If You Do These 62 Things You’re the Perfect Homeowner
Don’t let home repairs sneak up on you.
Inspect Attic For Leaks During Rain Storm
“Go into your attic to spot any leaks during a rain storm,” says John Bodrozic, co-founder of HomeZada. “Roof leaks can go unrepaired for a long time creating damage to insulation and can be a source of mold growth, which is harmful to your health.” Plus: 15 silent signs that your roof is failing.
Check HVAC Filters
Bodrozic says you should replace your air filters at least four times a year, but it’s best to check them once a month. This keeps air in the house healthy and your system running efficiently because they are not clogged with debris or dust. We’ll walk you through cleaning your AC condenser unit yourself.
Inspect Automatic Garage Door Safety Shutoff
Test that the safety features of your automatic-opening garage door are still in good shape, says Bodrozic. That includes the safety beams, which should stop the door from closing if it detects anything the door’s path. Plus: Check out this crazy double-decker car storage idea for your garage.
Lubricate Garage Doors
“Your doors are probably a series of panels that are connected with hinges and have either metal or plastic rollers on each side,” Bodrozic says. “Use an appropriate lubricant, depending on metal or plastic rollers, to keep your garage door operating smoothly and prolong its useful life.”
Clear Snow From All Outside Vents, Meters and Oil Fill Pipe
Blocked outside vents can be a crucial safety issue as carbon monoxide can build up if they are blocked by snow. Check your dryer, furnace, and water heater vents monthly, and especially after a snowstorm. Here’s a helpful document that explains what these vents look like and what to do. Also, make sure your gas and electric meters are accessible, and your oil or propane company has a way to deliver fuel in the snow, ideally a cleared path. Check out these 14 incredible snow removal tools.
Clean Your Refrigerator Grille
“The top or bottom of your refrigerator has a grille that you can detach to get access to the compressor and cooling coils. This builds up dust over time and blocks air flow, which can burn out your refrigerator’s cooling system” says Bodrozic. Learn everything you need to know about repairing your refrigerator here.
Organize Your Refrigerator
“Whether you live in an apartment by yourself or you have a family of five, somehow food always piles up in the fridge,” says professional organizer Christina Giaquinto, owner of Christina Giaquinto Organizing LLC. At the beginning of every month, take out all the containers and perishable items and decide what is good to eat, and what needs to be thrown out,” she suggests. “If you have a little extra motivation, I suggest wiping the shelves down and doing a thorough clean after you finish de-cluttering.” Here are foods you shouldn’t even be storing in the fridge.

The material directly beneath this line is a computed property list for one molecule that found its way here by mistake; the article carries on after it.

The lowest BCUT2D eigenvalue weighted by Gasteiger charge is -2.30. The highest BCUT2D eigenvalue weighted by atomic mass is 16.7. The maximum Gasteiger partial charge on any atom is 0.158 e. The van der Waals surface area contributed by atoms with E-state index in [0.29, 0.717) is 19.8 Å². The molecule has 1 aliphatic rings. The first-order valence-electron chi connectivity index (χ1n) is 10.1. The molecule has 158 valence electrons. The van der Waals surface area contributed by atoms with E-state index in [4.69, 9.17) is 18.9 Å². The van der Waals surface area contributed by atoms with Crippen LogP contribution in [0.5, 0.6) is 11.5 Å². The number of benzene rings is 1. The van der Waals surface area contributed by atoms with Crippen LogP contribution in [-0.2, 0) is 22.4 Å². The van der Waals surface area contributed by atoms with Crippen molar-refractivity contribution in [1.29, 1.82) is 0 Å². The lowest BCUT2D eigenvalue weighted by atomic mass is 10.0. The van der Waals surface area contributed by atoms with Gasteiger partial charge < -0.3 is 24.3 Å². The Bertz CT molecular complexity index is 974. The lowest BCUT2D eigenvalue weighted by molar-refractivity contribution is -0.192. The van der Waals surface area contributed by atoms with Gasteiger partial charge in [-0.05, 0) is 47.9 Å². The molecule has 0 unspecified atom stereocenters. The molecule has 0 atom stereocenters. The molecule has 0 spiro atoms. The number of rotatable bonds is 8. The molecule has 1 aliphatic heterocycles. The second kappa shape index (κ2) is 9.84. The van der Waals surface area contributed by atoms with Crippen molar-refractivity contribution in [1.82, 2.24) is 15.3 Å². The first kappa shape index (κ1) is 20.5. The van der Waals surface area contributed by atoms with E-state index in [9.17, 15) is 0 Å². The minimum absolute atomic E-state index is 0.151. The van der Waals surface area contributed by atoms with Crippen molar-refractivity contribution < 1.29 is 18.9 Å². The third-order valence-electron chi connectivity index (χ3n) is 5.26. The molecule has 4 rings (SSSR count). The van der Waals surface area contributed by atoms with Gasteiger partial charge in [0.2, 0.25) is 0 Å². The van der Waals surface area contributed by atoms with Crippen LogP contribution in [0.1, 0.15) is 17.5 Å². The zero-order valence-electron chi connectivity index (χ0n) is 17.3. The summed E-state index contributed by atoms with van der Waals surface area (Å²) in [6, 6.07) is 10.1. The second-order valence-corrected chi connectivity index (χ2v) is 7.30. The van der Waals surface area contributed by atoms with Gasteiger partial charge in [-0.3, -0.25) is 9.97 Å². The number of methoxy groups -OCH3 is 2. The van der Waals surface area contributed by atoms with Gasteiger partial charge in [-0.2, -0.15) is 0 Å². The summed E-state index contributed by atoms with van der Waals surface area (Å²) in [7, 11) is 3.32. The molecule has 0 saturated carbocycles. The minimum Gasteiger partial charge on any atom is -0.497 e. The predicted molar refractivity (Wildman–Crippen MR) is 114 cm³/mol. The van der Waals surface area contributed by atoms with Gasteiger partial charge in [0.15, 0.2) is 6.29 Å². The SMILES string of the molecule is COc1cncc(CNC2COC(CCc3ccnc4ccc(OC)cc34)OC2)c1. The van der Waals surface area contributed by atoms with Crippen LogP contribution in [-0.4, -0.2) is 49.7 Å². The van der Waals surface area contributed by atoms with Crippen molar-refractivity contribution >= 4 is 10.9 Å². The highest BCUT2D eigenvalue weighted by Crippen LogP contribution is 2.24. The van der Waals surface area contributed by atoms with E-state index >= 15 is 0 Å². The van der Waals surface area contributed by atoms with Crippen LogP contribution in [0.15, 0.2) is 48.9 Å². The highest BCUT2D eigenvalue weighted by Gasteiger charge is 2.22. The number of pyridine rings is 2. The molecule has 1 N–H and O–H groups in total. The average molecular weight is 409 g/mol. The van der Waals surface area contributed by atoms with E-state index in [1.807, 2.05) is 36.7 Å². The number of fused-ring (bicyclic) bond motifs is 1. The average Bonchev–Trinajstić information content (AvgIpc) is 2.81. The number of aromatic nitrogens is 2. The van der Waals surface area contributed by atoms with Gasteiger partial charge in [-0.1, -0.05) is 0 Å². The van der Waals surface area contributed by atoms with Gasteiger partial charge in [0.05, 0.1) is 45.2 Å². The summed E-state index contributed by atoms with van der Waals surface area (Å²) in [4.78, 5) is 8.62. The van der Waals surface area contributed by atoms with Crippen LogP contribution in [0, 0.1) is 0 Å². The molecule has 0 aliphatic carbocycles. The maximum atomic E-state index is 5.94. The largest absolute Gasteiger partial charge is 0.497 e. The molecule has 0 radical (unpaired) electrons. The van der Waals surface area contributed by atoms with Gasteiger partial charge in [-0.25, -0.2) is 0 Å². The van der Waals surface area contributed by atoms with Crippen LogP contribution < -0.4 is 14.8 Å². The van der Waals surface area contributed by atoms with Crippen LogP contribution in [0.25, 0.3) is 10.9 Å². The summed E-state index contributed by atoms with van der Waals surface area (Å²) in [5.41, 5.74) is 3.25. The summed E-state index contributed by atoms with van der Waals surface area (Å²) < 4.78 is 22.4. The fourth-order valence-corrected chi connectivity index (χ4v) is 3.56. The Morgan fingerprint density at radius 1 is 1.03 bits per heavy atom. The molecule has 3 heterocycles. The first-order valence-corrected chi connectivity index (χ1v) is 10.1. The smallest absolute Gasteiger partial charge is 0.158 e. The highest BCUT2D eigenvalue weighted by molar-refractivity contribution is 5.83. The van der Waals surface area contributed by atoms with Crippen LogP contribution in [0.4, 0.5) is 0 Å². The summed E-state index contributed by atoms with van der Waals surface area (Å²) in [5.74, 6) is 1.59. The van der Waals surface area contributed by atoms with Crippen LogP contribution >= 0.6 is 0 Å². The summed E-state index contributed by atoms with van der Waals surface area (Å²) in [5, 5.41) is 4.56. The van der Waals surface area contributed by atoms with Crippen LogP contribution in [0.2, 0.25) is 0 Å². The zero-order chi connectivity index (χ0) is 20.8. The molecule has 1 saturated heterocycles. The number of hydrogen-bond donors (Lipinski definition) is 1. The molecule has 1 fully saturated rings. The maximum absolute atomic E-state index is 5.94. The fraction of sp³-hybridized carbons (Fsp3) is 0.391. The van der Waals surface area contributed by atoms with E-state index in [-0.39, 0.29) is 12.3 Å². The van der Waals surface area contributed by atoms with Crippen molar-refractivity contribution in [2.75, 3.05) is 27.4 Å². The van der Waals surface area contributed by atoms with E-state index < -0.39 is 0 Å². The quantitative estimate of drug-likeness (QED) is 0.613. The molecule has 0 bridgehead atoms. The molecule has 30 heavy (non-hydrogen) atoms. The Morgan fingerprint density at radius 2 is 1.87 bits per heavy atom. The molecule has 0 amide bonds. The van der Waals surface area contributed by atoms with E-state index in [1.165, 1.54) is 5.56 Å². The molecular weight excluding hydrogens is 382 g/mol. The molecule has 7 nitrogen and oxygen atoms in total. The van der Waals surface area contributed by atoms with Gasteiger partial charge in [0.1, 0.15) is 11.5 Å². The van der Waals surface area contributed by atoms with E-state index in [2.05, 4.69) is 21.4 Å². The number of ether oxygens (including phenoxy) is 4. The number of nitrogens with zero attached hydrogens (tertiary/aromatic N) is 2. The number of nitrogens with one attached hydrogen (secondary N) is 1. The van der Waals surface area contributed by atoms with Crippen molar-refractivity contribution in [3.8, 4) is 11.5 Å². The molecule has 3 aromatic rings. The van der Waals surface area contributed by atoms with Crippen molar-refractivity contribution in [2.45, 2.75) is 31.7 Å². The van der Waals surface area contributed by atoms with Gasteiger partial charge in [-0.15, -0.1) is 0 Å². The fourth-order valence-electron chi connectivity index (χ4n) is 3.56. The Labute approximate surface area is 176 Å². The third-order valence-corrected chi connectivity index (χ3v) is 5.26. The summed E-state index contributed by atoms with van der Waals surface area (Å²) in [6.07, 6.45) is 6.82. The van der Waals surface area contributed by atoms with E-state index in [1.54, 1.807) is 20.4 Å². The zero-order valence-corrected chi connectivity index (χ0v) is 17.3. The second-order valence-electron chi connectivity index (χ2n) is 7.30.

Inspect Sinks and Tub Drains
“If you notice that your sinks or tubs aren’t draining as quickly, there may be a buildup causing a blockage,” says Kyle Gesuelli, home improvement expert at handy.com. “The first thing to do is try to remove anything that is obstructing the pipe manually using a pipe cleaner to pull debris through the plughole. Second, pour a cup of baking soda down the drain, followed by some hot water, which should clear things out.” Here’s more info on how to clear a clogged sink drain.
Clean the Garbage Disposal
“The best way to clean out your garbage disposal is with baking soda and white vinegar, ” says Gesuelli. “Take half a cup of baking soda and a cup of white wine vinegar, and put both down the sink. After a few minutes, pour some boiling hot water down, too. Next, fill the drain with some ice cubes, and add a cup of salt, which will help to remove debris. Finally, add lemon halves to the disposal and keep both the water running and the garbage disposal on.” Here are 15 things you should never put down your garbage disposal.
Clean Filters In Your Range Hood
“The purpose of the range hood filter is to collect grease, so over time it will become less effective as the grease builds up,” Gesuelli says. “To clean them, simply remove them and place them in a sink full of hot water, dishwashing liquid, and baking soda. Leave to soak for 10 to 15 minutes. If needed, scrub the remaining grease off with a brush, and then rinse clean. Dry the filters with a paper towel before replacing them.”
Keep a Monthly Home Maintenance Calendar
“Staying on top of all the preventative maintenance tasks throughout each month of the year is important to reduce energy costs, avoid early replacements costs, and keep the home healthy and safe for the family. Here is a quick overview of a helpful app that creates these tasks and many others automatically for homeowners” says Bodrozic. Don’t forget about these things all homeowners should do once a year.
Make Your Furnace Last
Regular filter replacement is the very best thing you can do to keep your furnace in top condition. And here’s a way to keep track of that task: Buy several filters and label them. With some systems, monthly filter changes are best. Others can go a few months between changes.
Shut Off the Water Before Vacation
Make a Homeowner’s Journal
– reader Debora Emmert
Paying too much for your insurance? Learn how to save money on insurance here.
Deal with Drainage
Adjust Your Water Heater
Stir-Stick Paint Organizer
— reader Perry Parson
Here are 8 Great Painting Tips.
Test the Sump Pump or Risk a Flood
To avoid a similar disaster, be sure your pump has a vertical float switch. Also, check your pump at least a couple times a year by dumping water into the basin to make sure everything is working properly.
Clean Dryer Vents or Waste Energy and Risk a Fire
You’ll have to remove the vent from the back of the dryer to clean it. Suck debris from the ducts with a wet/dry vac, or ream them out with a cleaning kit that includes a brush on a long flexible rod that attaches to a power drill. The kits are available at home centers. If your ducts need replacing, get smooth metal ducts, which will stay cleaner longer than the rough corrugated surface of flexible ducts. Avoid plastic ducting altogether; it can be a fire hazard. Plus: Slash Heating Bills
How to Stop Under-the-Door Air Leaks
Start by adjusting the threshold. Newer versions have screws that raise and lower them. Turn all of the threshold screws until the door opens and closes without much drag and any draft is eliminated. If that doesn’t work, or your threshold doesn’t have adjustment screws, replace the door sweep.